Our goal is to guide you through your personal journey to clear, healthy, and blemish free skin.
What Causes Acne ?
Acne starts when the pores in your skin get clogged with oil and dead skin cells.
Each pore is connected to a sebaceous gland, which produces an oily substance called sebum. Extra sebum can plug up pores, causing the growth of a bacteria known as Propionibacterium acnes, or P. acnes.
Your white blood cells attack P. acnes, leading to skin inflammation and acne. Some cases of acne are more severe than others, but common symptoms include whiteheads, blackheads and pimples.
Many factors contribute to the development of acne, including genetics, diet, stress, hormone changes and infections.
Ways to Get Rid of Blackheads
What you can do
Blackheads are one of the most common forms of acne. Although people who have oily skin are more vulnerable to blackheads, anyone can get them. They form when pores become clogged with a combination of dead skin cells and excess oil (sebum) from your sebaceous glands.
Unlike whiteheads, which create closed pores, blackheads have open surfaces. This creates an oxidation that is dark in color.
It may be tempting to try to pinch or push the black plug out, but this can cause unnecessary scarring and other damage to your skin.
You’ll likely have better results using the tips and tricks outlined below. Keep reading to learn how to get rid of your blackheads and prevent future ones from forming.
1. Avoid pore strips and other home extraction methods
You already know that picking, scratching, and popping any form of acne is considered off-limits. Still, it can be tempting to locate some form of extraction to get rid of those pesky blackheads. In recent years, there’s been an uptick in masks, pore strips, and extraction tools that promise clean pores.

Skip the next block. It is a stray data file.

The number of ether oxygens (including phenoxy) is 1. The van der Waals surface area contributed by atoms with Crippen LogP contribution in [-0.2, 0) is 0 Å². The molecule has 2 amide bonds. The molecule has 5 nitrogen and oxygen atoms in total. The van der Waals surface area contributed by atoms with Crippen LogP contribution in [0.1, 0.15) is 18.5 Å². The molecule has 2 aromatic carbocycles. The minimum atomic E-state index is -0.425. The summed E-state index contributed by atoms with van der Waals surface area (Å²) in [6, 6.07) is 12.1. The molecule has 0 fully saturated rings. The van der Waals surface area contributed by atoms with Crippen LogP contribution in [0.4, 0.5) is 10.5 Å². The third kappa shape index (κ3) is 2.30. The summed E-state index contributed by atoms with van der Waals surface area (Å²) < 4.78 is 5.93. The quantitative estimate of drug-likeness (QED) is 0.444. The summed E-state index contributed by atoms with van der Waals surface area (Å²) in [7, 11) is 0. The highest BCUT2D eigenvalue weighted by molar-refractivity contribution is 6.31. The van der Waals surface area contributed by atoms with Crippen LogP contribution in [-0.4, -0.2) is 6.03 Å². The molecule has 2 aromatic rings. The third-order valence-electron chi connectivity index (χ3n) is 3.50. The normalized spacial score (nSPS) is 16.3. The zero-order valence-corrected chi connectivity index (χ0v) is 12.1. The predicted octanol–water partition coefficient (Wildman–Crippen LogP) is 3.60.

Although pore strips and masks may help remove junk from your pores, they can also remove elements that actually help your skin. This includes natural oils and hair follicles. Removing all of these elements can cause your skin to dry out and become irritated. When irritation occurs, your sebaceous glands may go into survival mode and produce even more oil — resulting in more blackheads.
Other extraction methods include professional-grade metal or plastic tools. These purportedly
work by removing clogged blackheads without scratching your skin. The keyword here though, is professional — these tools are sometimes used by dermatologists who have years of training. When placed into novice hands, extraction tools can turn into a source for scratches, wounds, and even scars.
2. Don’t waste your time on benzoyl peroxide
When it comes to over-the-counter (OTC) acne spot treatments, you’re likely to find that many products contain benzoyl peroxide. The problem is that benzoyl peroxide doesn’t work for all types of acne.
Benzoyl peroxide works by reducing swelling, which a key marker of inflammatory acne. This includes cysts and pustules. It can also get rid of underlying bacteria in a pimple.
However, blackheads aren’t considered inflammatory, and they aren’t caused by bacteria, so products featuring benzoyl peroxide won’t do much good.
3. Cleanse with salicylic acid
Instead of benzoyl peroxide, look for OTC products that contain salicylic acid. Salicylic acid is the preferred ingredient for blackheads and whiteheads because it breaks down the materials that clog pores: excess oil and dead skin cells. By choosing a daily cleanser with salicylic acid, you can remove these elements in addition to daily dirt, oil, and makeup.
Although you still need to wash your face twice a day, try using a cleanser that has salicylic acid in it just once a day to start. You may consider using it at night only, and then using your regular cleanser in the morning. As your skin gets used to the product, you may choose to use it both morning and night. Many people are sensitive to salicylic acid and you may not be able to use it more than once every few days. If you continue to react to it, discontinue use.
4. Gently exfoliate with AHAs and BHAs
In the past, you may have heard that exfoliating produces a negative effect on acne. This can be true for inflammatory acne, as the process can cause further redness and irritation.
For blackheads, though, regular exfoliation can help remove excessive amounts of dead skin cells that can lead to clogged pores. The process may also gently remove existing blackheads.
Rather than looking for harsh scrubs, you’ll want to focus on alpha and beta hydroxy acids (AHAs and BHAs). Glycolic acid is the most common type of AHA, and salicylic acid is a prominent BHA.
Both work by removing the top layer of your skin. In theory, this can improve the appearance of wrinkles and age spots, all while cleansing pores and making your skin softer. You’ll find that BHAs are more widely available on the market, and in some cases, they’re more affordable too!